Seth Wescott became a legend in 2006, when he won the gold medal in snowboard cross at the Winter Olympics in Torino, Italy. It was both his and the sport's Olympic debut, and Wescott jumped out to several leads so long he was pulling tricks while his competition tried to catch up. In case anyone doubted his dominance, Wescott repeated his golden performance four years later in Vancouver. Now, the 37-year-old Mainer is Sochi-bound and determined to three-peat.
Wescott's sport – a high-octane race that came into its own as an X Games staple – isn't for the timid. Snowboard cross pits four racers wearing full-face helmets against each other on a steep, narrow course though berms, rollers, and jumps. High-speed collisions are the norm.
Wescott, at six-foot-one, 195-pounds, is known for his brains as well as his brawn. In the 2010 Winter Olympics finals, Wescott found himself with the worst possible start position due to a mediocre qualifying time. Instead of chasing the field, he let his competitors get out in front then methodically reeled them in, one by one. He overtook Canadian Mike Robertson on the final two turns for the gold.
When he isn't competing, Westcott prefers to avoid tight quarters and heads toward wide-open spaces. He travels the world in search of pristine backcountry where he can carve fresh lines. When he gave us the lowdown on his favorite places to ride, the conversation spanned four continents and was punctuated by enthusiastic exclamations. The man likes what he does.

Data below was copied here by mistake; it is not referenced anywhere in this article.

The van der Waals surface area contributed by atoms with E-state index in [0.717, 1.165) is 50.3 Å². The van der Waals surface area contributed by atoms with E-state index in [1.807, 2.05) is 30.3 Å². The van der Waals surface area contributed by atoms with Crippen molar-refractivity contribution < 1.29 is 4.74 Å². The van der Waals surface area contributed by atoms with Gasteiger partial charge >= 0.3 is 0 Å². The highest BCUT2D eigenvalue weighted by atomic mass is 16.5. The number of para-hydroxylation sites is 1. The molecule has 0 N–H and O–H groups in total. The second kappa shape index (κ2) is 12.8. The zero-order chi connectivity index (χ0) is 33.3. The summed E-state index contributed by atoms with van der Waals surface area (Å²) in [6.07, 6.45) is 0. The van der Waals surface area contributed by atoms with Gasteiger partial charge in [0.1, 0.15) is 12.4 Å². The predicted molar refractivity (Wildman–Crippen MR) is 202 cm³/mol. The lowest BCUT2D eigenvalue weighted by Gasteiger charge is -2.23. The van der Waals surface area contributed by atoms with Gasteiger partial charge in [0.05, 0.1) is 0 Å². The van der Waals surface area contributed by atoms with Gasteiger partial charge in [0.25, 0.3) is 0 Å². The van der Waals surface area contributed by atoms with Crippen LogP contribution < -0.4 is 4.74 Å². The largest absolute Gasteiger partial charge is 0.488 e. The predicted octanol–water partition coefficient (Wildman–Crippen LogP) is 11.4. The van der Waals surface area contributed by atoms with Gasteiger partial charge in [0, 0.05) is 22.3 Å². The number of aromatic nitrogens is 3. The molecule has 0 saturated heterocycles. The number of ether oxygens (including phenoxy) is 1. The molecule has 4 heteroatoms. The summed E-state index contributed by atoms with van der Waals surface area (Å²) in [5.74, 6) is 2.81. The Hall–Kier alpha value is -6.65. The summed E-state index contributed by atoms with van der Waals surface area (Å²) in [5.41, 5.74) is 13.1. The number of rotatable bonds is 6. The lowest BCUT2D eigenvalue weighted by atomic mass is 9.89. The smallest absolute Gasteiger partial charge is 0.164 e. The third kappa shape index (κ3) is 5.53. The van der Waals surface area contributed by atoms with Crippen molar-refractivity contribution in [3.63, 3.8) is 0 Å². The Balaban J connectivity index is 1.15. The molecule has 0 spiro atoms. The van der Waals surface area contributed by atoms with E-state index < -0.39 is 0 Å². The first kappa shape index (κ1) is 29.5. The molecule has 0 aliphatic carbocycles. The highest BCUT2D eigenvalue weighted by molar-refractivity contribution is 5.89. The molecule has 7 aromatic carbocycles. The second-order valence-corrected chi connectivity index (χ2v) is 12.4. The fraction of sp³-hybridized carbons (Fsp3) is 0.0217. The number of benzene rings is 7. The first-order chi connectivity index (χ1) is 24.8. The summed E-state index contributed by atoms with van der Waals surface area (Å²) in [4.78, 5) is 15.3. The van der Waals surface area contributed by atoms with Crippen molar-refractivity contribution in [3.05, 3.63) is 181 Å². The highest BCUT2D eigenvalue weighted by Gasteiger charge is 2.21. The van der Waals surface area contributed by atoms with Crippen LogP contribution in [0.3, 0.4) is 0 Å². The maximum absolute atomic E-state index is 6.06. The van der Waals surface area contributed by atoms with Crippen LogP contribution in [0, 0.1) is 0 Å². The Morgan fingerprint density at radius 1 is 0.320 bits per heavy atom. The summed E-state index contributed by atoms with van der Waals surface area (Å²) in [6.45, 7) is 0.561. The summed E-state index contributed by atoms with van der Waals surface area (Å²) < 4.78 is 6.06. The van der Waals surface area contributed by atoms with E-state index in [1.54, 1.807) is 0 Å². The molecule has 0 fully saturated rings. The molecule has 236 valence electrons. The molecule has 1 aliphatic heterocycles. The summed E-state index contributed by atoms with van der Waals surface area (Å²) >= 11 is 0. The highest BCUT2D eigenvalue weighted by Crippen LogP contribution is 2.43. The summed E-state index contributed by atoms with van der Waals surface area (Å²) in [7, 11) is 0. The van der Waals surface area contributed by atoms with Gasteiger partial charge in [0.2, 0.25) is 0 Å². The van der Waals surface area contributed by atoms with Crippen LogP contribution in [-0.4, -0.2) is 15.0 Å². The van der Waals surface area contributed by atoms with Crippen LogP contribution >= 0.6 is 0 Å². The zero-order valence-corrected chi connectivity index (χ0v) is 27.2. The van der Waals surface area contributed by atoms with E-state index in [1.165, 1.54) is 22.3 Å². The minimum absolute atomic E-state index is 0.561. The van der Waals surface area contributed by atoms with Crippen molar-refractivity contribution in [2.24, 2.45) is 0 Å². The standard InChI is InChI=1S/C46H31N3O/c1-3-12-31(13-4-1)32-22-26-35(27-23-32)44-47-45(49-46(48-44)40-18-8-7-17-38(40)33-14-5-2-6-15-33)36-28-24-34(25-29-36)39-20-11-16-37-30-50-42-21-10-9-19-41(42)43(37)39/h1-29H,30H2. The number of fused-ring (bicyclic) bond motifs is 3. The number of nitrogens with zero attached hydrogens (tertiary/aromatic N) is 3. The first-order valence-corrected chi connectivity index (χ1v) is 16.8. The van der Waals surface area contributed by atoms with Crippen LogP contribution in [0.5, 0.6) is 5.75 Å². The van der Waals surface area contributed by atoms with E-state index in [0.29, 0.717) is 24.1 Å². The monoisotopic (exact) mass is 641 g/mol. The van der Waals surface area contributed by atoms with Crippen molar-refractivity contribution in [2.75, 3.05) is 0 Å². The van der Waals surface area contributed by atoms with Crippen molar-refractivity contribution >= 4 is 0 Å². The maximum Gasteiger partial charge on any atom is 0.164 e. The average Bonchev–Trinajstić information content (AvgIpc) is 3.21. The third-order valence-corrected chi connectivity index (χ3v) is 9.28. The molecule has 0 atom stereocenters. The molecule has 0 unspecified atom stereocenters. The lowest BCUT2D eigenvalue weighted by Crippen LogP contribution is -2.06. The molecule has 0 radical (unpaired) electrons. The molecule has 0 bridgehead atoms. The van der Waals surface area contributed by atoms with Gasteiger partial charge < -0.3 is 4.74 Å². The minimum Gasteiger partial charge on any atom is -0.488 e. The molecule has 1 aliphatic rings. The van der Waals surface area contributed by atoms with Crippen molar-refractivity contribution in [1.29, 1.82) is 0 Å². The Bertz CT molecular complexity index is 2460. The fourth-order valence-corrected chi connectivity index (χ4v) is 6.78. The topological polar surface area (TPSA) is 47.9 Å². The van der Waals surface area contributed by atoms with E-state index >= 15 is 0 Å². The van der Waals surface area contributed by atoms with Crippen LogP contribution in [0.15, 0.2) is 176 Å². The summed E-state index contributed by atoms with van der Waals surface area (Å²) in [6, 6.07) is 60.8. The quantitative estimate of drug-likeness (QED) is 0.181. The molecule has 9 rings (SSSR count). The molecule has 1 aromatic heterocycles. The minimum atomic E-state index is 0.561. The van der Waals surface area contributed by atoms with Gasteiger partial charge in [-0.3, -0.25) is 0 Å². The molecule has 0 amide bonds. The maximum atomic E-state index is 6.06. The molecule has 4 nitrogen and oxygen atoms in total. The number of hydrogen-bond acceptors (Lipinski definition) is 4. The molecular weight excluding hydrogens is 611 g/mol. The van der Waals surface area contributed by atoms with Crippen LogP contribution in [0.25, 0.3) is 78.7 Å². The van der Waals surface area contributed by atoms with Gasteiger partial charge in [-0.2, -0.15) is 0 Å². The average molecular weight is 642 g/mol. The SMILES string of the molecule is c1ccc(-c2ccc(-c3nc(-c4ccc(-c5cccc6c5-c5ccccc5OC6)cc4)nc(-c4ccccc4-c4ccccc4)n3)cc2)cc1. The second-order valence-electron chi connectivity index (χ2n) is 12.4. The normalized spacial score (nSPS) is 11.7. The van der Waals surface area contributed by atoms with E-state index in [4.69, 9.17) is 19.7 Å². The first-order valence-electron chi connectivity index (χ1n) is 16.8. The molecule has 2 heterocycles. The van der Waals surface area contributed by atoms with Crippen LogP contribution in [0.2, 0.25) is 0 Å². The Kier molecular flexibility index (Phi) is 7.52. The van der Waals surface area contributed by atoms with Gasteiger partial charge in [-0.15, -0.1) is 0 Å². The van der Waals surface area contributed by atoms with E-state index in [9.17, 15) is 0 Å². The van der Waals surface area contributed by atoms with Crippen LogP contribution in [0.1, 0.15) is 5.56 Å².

Before winning his first Olympic gold, Seth Wescott lived in Thun, Switzerland, for three years, having decided to roost in a region with a high density of ski areas and an enormous amount of terrain. Even before that, the Alps had played an important part in his life. Wescott grew up watching 'Greg Stump's World of Extremes' on television, which introduced him to "places like Verbier, Wengen, and Chamonix," he says.
When he finally got to snowboard on mountains he had long fantasized about, Wescott says the reality more than lived up to his childhood daydreams. "The whole area from Thun to Interlaken, what's known as the Bernese Oberland, is amazing – the best powder I've ever had in Europe."
He goes back every year and says that once he's done with World Cup racing, he'll go back even more often. For the adult Wescott, a lot of the appeal of the Bernese Oberland comes from the infrastructure. "This is the birthplace of alpinism, of downhill skiing, with a rich history in the sport," he says. "Everything is set up for access, from pedestrian ski villages to trains that drop you off directly at the resort. You don't even need a car."
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